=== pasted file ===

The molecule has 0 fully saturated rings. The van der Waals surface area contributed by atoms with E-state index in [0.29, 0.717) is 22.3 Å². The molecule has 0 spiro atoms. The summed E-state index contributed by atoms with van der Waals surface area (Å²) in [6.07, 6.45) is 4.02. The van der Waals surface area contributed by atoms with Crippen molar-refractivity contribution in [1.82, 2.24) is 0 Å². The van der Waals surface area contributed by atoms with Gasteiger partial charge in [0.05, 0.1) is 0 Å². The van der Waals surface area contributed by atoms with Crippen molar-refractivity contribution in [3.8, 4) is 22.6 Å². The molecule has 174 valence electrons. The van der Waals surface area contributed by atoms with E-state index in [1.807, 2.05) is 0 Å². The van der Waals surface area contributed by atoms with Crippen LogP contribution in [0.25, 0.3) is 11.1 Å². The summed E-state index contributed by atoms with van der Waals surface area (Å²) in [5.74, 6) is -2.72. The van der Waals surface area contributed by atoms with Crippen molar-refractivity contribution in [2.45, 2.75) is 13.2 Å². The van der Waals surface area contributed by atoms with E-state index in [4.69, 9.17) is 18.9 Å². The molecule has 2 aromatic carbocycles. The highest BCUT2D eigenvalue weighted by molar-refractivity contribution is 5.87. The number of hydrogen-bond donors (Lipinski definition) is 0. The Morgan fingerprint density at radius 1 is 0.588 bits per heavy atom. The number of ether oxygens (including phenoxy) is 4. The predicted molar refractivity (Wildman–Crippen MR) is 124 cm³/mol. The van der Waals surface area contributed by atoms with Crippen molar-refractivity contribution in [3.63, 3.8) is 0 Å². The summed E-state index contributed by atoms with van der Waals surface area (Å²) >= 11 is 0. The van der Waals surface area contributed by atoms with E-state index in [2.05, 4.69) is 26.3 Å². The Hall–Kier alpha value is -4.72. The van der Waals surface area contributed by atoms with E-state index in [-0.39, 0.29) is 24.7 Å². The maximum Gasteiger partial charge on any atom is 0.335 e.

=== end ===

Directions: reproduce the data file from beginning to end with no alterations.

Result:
The molecule has 0 fully saturated rings. The van der Waals surface area contributed by atoms with E-state index in [0.29, 0.717) is 22.3 Å². The molecule has 0 spiro atoms. The summed E-state index contributed by atoms with van der Waals surface area (Å²) in [6.07, 6.45) is 4.02. The van der Waals surface area contributed by atoms with Crippen molar-refractivity contribution in [1.82, 2.24) is 0 Å². The van der Waals surface area contributed by atoms with Gasteiger partial charge in [0.05, 0.1) is 0 Å². The van der Waals surface area contributed by atoms with Crippen molar-refractivity contribution in [3.8, 4) is 22.6 Å². The molecule has 174 valence electrons. The van der Waals surface area contributed by atoms with E-state index in [1.807, 2.05) is 0 Å². The van der Waals surface area contributed by atoms with Crippen LogP contribution in [0.25, 0.3) is 11.1 Å². The summed E-state index contributed by atoms with van der Waals surface area (Å²) in [5.74, 6) is -2.72. The van der Waals surface area contributed by atoms with Crippen molar-refractivity contribution in [2.45, 2.75) is 13.2 Å². The van der Waals surface area contributed by atoms with E-state index in [4.69, 9.17) is 18.9 Å². The molecule has 2 aromatic carbocycles. The highest BCUT2D eigenvalue weighted by molar-refractivity contribution is 5.87. The number of hydrogen-bond donors (Lipinski definition) is 0. The Morgan fingerprint density at radius 1 is 0.588 bits per heavy atom. The number of ether oxygens (including phenoxy) is 4. The predicted molar refractivity (Wildman–Crippen MR) is 124 cm³/mol. The van der Waals surface area contributed by atoms with Crippen molar-refractivity contribution in [3.63, 3.8) is 0 Å². The summed E-state index contributed by atoms with van der Waals surface area (Å²) >= 11 is 0. The van der Waals surface area contributed by atoms with E-state index in [2.05, 4.69) is 26.3 Å². The Hall–Kier alpha value is -4.72. The van der Waals surface area contributed by atoms with E-state index in [-0.39, 0.29) is 24.7 Å². The maximum Gasteiger partial charge on any atom is 0.335 e.